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Utah sodomy laws: The first 100 years

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When Utah enacted its first code of laws, as the State of Deseret in the 1851, Mormon legislators prohibited “any man or boy from having, or attempting to have, any sexual intercourse with any of the male creation.” The penalty for the offense was imprisonment or a fine “as the court may direct.” The legality of the State of Deseret’s laws was dubious in a territory designated by the federal government as Utah Territory and thus, a new criminal code was adopted in 1852. Either by design or simple omission, the 1852 code left out any mention of sodomy, thereby, in de facto, legalizing homosexual sodomy.

Sodomy was finally defined as a felony in Utah, when the territory legislators, in 1876, adopted California’s entire criminal code, and was now punishable by imprisonment up to five years. The law also established a penalty of up to 10 years for “assault with intent to commit sodomy.” The reasoning behind the stiffer penalty was that consensual sodomy was harder to prosecute than sexual assault, which would have had the same designation as attempted male rape.

The distinction of being the first man tried under Utah’s new sodomy law was Dr. Perry McClanahan of Colorado. In 1881, the doctor was accused of seducing a 17-year-old male patient. The doctor, in his defense, explained that he hadn’t “slept with two men for 15 years.” After two hung juries, the judge jailed McClanahan for three months, and upon release the judge urged the doctor to take his practice outside of Utah.

In 1907, Utah legislators increased the penalty for sodomy to three to 20 years in the state penitentiary, which was in line with most surrounding states. Lawmakers also enacted legislation that deemed “every lewd or dissolute person” in Utah to be a “vagrant” and “subject to punishment for a term of up to 90 days in jail.” This law punished homosexuals, who could not be prosecuted for sodomy, with at least some jail time.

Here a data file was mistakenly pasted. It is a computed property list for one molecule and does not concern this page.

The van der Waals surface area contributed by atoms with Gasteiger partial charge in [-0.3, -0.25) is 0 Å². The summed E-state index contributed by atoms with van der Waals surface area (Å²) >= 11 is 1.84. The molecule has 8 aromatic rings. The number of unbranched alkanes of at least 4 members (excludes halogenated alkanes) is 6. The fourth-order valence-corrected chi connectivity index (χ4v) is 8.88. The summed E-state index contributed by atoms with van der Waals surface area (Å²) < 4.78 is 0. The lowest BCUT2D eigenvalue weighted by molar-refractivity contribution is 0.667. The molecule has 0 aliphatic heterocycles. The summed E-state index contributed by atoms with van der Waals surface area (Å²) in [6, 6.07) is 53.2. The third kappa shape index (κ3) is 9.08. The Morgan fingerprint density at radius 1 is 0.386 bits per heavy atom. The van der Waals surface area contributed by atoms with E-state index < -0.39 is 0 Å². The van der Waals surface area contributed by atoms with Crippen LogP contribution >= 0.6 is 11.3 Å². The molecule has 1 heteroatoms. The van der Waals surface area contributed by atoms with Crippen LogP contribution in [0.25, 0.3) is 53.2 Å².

The strange case of Utah v. Johnson came before the Utah Supreme Court in 1913, wherein an African-American man appealed his sodomy conviction for having given a man a “blow job.” The court reluctantly ruled that the act of “fellatio” was not a violation of the state’s sodomy statute. The Justices opinion was that, “while we, from the standpoint of decency and morals, fully concur in all that these and other courts have said regarding the loathsome and revolting character and enormity of the act charged, yet we cannot, in the absence of legislative enactment making such acts criminal and punishable, denounce and punish them as crimes. To do so would be in effect be judicial legislation.”

Utah state legislators took nearly 10 years to address criminalizing fellatio and cunnilingus. In 1923, the definition of Utah’s sodomy statute was broadened by the addition of oral sex. The new statute defined “sodomy or any other detestable and abominable crime against nature” to include sex acts committed “with either the sexual organs or the mouth.” Oral sex was officially a felony punishable by imprisonment. By the actions of the 1923 Legislature sodomy was no longer defined as “penis penetration of the anus,” and thus consequently lesbian sexual acts were also forbidden by Utah’s criminal code.

In 1925, Utah legislators, reflecting on the emergence of the pseudo science of eugenics, enacted a law to sterilize, by castration, inmates of state institutions who were deemed “afflicted with habitual sexual criminal tendencies.” Eugenics was a bio-social movement which advocated the improving of the genetic composition of a population by preventing “defective people” from reproducing. In 1929, Utah’s sterilization law was amended to specifically include the word “degenerate” in the description, which made homosexuals eligible for sterilization.